LensTip.com

Lens review

Carl Zeiss Otus 55 mm f/1.4 ZE/ZF.2

18 November 2013
Arkadiusz Olech

7. Coma, astigmatism and bokeh

The coma might be a huge problem for the 1.4/50 class lenses – you can find out how huge by checking the appropriate chapter of our test of the Voigtlander 1.4/58. The Zeiss Otus fares much better here. On the small sensor the coma is almost not bothersome at all but it can be noticed in the corners of full frame; still even there its level is just medium. The fact that the coma doesn’t change almost at all when you stop down the aperture from f/1.4 to f/2.0 is interesting, though. Such an effect is partially responsible for the fact that both these apertures are a bit below the decency level when it comes to the resolution on the edge of the frame.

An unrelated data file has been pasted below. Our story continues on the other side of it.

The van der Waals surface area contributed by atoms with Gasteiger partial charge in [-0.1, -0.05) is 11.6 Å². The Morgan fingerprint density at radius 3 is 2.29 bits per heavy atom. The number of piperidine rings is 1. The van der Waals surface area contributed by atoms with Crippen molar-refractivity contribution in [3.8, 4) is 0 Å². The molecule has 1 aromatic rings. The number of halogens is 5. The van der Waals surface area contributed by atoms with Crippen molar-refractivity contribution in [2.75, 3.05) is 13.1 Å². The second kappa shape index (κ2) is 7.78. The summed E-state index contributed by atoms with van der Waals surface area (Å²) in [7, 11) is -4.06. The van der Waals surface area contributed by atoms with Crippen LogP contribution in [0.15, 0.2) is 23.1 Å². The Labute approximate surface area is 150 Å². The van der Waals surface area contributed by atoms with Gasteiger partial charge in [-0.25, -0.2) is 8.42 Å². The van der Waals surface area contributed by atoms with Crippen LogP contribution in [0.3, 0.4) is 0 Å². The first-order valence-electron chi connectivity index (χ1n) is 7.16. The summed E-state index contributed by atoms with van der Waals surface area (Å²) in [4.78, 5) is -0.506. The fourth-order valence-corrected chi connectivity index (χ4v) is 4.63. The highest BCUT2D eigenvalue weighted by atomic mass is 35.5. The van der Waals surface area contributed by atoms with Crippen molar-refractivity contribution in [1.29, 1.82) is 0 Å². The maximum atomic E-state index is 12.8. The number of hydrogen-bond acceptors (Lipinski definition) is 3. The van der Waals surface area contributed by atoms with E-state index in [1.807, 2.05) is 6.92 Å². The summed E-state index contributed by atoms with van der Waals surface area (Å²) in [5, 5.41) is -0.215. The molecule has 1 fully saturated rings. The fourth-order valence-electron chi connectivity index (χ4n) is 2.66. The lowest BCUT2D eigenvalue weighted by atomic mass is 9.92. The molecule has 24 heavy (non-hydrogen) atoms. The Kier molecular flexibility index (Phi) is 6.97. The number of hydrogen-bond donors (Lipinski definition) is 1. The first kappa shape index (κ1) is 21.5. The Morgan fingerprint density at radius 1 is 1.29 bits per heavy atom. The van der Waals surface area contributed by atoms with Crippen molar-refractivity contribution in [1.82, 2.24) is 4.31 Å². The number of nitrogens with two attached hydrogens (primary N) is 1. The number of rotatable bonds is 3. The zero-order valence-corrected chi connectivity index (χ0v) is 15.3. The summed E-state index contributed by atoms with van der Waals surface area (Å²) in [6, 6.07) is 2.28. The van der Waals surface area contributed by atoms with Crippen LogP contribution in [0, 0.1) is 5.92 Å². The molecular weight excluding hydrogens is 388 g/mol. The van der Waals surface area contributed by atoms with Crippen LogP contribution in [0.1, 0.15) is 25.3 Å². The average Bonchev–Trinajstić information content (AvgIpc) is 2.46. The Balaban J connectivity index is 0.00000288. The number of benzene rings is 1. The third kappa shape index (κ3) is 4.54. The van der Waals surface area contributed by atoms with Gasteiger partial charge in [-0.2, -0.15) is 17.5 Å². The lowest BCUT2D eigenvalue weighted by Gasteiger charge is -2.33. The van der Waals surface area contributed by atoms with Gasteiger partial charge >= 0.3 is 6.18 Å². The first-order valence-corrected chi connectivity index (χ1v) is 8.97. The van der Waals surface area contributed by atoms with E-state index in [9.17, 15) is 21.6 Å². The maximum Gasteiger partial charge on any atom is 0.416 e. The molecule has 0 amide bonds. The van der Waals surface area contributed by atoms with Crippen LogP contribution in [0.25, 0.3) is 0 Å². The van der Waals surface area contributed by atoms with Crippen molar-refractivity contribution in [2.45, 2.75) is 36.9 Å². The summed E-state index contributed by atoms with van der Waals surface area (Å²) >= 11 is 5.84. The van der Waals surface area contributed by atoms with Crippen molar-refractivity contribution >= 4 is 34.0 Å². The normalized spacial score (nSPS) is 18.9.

Carl Zeiss Otus 55 mm f/1.4 ZE/ZF.2 - Coma, astigmatism and bokeh


The Zeiss Otus 1.4/55 is also not completely astigmatism-free. The average difference between horizontal and vertical MTF50 function values amounted to 11.5% which we consider to be a medium result. Still it should be mentioned that the astigmatism disappears completely near f/4.0. The graph below shows in more detail how the tested lens performs in this category, with MTF50 values for vertical and horizontal borders marked separately. You can notice that from f/4.0 the results, within the margin of error, are practically identical.


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Carl Zeiss Otus 55 mm f/1.4 ZE/ZF.2 - Coma, astigmatism and bokeh


The appearance of the defocused light points deserves our praise. The light spread is very even and smooth so you can expect a very pleasant blurred background. The only reservation concerns distinct truncation of the circles in the frame corners, visible even on stopping down the aperture to f/2.8 but it is a result of vignetting, which we are going to describe in full in the next chapter.

Carl Zeiss Otus 55 mm f/1.4 ZE/ZF.2 - Coma, astigmatism and bokeh